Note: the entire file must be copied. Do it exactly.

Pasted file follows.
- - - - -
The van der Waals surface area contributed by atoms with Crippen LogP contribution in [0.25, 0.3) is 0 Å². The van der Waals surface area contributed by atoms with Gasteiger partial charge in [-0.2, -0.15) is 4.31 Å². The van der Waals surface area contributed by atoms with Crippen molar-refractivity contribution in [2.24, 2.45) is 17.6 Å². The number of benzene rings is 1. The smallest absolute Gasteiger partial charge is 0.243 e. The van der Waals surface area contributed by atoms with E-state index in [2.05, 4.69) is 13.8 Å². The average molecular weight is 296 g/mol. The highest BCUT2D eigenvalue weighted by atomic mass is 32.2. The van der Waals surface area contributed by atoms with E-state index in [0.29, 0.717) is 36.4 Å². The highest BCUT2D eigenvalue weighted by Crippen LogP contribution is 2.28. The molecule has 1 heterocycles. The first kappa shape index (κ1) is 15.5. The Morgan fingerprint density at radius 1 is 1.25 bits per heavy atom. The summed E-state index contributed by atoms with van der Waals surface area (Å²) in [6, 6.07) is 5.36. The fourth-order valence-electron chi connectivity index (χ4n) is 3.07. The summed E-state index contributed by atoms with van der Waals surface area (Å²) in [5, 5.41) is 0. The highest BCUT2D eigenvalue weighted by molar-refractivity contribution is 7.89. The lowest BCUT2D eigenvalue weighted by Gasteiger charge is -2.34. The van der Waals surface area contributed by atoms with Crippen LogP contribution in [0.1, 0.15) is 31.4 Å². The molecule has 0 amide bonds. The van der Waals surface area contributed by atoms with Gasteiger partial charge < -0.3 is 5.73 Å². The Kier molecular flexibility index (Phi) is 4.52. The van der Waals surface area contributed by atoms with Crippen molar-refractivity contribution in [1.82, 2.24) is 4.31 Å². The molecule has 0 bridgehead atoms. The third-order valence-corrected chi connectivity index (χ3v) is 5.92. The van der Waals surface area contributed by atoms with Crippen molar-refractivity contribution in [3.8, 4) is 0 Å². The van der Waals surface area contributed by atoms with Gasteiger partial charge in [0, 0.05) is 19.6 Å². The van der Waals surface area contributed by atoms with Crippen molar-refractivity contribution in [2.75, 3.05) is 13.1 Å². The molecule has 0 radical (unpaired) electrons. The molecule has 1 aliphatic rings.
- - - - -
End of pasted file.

The van der Waals surface area contributed by atoms with Crippen LogP contribution in [0.25, 0.3) is 0 Å². The van der Waals surface area contributed by atoms with Gasteiger partial charge in [-0.2, -0.15) is 4.31 Å². The van der Waals surface area contributed by atoms with Crippen molar-refractivity contribution in [2.24, 2.45) is 17.6 Å². The number of benzene rings is 1. The smallest absolute Gasteiger partial charge is 0.243 e. The van der Waals surface area contributed by atoms with E-state index in [2.05, 4.69) is 13.8 Å². The average molecular weight is 296 g/mol. The highest BCUT2D eigenvalue weighted by atomic mass is 32.2. The van der Waals surface area contributed by atoms with E-state index in [0.29, 0.717) is 36.4 Å². The highest BCUT2D eigenvalue weighted by Crippen LogP contribution is 2.28. The molecule has 1 heterocycles. The first kappa shape index (κ1) is 15.5. The Morgan fingerprint density at radius 1 is 1.25 bits per heavy atom. The summed E-state index contributed by atoms with van der Waals surface area (Å²) in [6, 6.07) is 5.36. The fourth-order valence-electron chi connectivity index (χ4n) is 3.07. The summed E-state index contributed by atoms with van der Waals surface area (Å²) in [5, 5.41) is 0. The highest BCUT2D eigenvalue weighted by molar-refractivity contribution is 7.89. The lowest BCUT2D eigenvalue weighted by Gasteiger charge is -2.34. The van der Waals surface area contributed by atoms with Crippen LogP contribution in [0.1, 0.15) is 31.4 Å². The molecule has 0 amide bonds. The van der Waals surface area contributed by atoms with Gasteiger partial charge < -0.3 is 5.73 Å². The Kier molecular flexibility index (Phi) is 4.52. The van der Waals surface area contributed by atoms with Crippen molar-refractivity contribution in [1.82, 2.24) is 4.31 Å². The molecule has 0 bridgehead atoms. The third-order valence-corrected chi connectivity index (χ3v) is 5.92. The van der Waals surface area contributed by atoms with Crippen molar-refractivity contribution in [3.8, 4) is 0 Å². The van der Waals surface area contributed by atoms with Gasteiger partial charge in [0, 0.05) is 19.6 Å². The van der Waals surface area contributed by atoms with Crippen molar-refractivity contribution in [2.75, 3.05) is 13.1 Å². The molecule has 0 radical (unpaired) electrons. The molecule has 1 aliphatic rings.